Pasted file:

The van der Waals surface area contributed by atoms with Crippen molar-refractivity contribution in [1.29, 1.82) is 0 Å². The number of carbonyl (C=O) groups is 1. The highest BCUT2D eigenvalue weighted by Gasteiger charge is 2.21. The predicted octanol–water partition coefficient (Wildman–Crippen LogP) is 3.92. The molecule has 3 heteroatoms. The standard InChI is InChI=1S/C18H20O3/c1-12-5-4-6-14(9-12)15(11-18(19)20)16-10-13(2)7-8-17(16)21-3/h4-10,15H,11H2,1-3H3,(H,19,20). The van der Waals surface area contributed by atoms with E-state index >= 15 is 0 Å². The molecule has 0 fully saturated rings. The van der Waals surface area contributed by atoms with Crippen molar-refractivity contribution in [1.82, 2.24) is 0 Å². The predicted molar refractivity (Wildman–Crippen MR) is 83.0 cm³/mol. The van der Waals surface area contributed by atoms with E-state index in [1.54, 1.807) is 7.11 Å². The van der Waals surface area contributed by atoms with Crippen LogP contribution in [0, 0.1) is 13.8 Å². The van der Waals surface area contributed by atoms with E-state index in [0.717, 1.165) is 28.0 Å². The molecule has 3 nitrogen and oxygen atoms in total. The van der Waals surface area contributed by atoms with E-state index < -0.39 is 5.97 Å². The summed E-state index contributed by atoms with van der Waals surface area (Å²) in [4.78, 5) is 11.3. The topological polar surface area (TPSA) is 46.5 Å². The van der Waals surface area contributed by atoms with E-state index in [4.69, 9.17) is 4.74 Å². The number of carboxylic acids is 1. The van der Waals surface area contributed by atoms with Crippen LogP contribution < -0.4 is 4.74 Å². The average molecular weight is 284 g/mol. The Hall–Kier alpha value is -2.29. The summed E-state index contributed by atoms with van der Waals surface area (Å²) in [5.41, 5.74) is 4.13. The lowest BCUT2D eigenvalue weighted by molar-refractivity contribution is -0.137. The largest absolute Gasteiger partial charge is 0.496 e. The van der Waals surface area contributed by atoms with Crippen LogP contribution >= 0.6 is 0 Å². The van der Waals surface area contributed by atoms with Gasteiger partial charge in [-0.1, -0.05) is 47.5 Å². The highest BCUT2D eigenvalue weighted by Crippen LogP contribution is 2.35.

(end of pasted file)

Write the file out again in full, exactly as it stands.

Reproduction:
The van der Waals surface area contributed by atoms with Crippen molar-refractivity contribution in [1.29, 1.82) is 0 Å². The number of carbonyl (C=O) groups is 1. The highest BCUT2D eigenvalue weighted by Gasteiger charge is 2.21. The predicted octanol–water partition coefficient (Wildman–Crippen LogP) is 3.92. The molecule has 3 heteroatoms. The standard InChI is InChI=1S/C18H20O3/c1-12-5-4-6-14(9-12)15(11-18(19)20)16-10-13(2)7-8-17(16)21-3/h4-10,15H,11H2,1-3H3,(H,19,20). The van der Waals surface area contributed by atoms with E-state index >= 15 is 0 Å². The molecule has 0 fully saturated rings. The van der Waals surface area contributed by atoms with Crippen molar-refractivity contribution in [1.82, 2.24) is 0 Å². The predicted molar refractivity (Wildman–Crippen MR) is 83.0 cm³/mol. The van der Waals surface area contributed by atoms with E-state index in [1.54, 1.807) is 7.11 Å². The van der Waals surface area contributed by atoms with Crippen LogP contribution in [0, 0.1) is 13.8 Å². The van der Waals surface area contributed by atoms with E-state index in [0.717, 1.165) is 28.0 Å². The molecule has 3 nitrogen and oxygen atoms in total. The van der Waals surface area contributed by atoms with E-state index < -0.39 is 5.97 Å². The summed E-state index contributed by atoms with van der Waals surface area (Å²) in [4.78, 5) is 11.3. The topological polar surface area (TPSA) is 46.5 Å². The van der Waals surface area contributed by atoms with E-state index in [4.69, 9.17) is 4.74 Å². The number of carboxylic acids is 1. The van der Waals surface area contributed by atoms with Crippen LogP contribution < -0.4 is 4.74 Å². The average molecular weight is 284 g/mol. The Hall–Kier alpha value is -2.29. The summed E-state index contributed by atoms with van der Waals surface area (Å²) in [5.41, 5.74) is 4.13. The lowest BCUT2D eigenvalue weighted by molar-refractivity contribution is -0.137. The largest absolute Gasteiger partial charge is 0.496 e. The van der Waals surface area contributed by atoms with Crippen LogP contribution >= 0.6 is 0 Å². The van der Waals surface area contributed by atoms with Gasteiger partial charge in [-0.1, -0.05) is 47.5 Å². The highest BCUT2D eigenvalue weighted by Crippen LogP contribution is 2.35.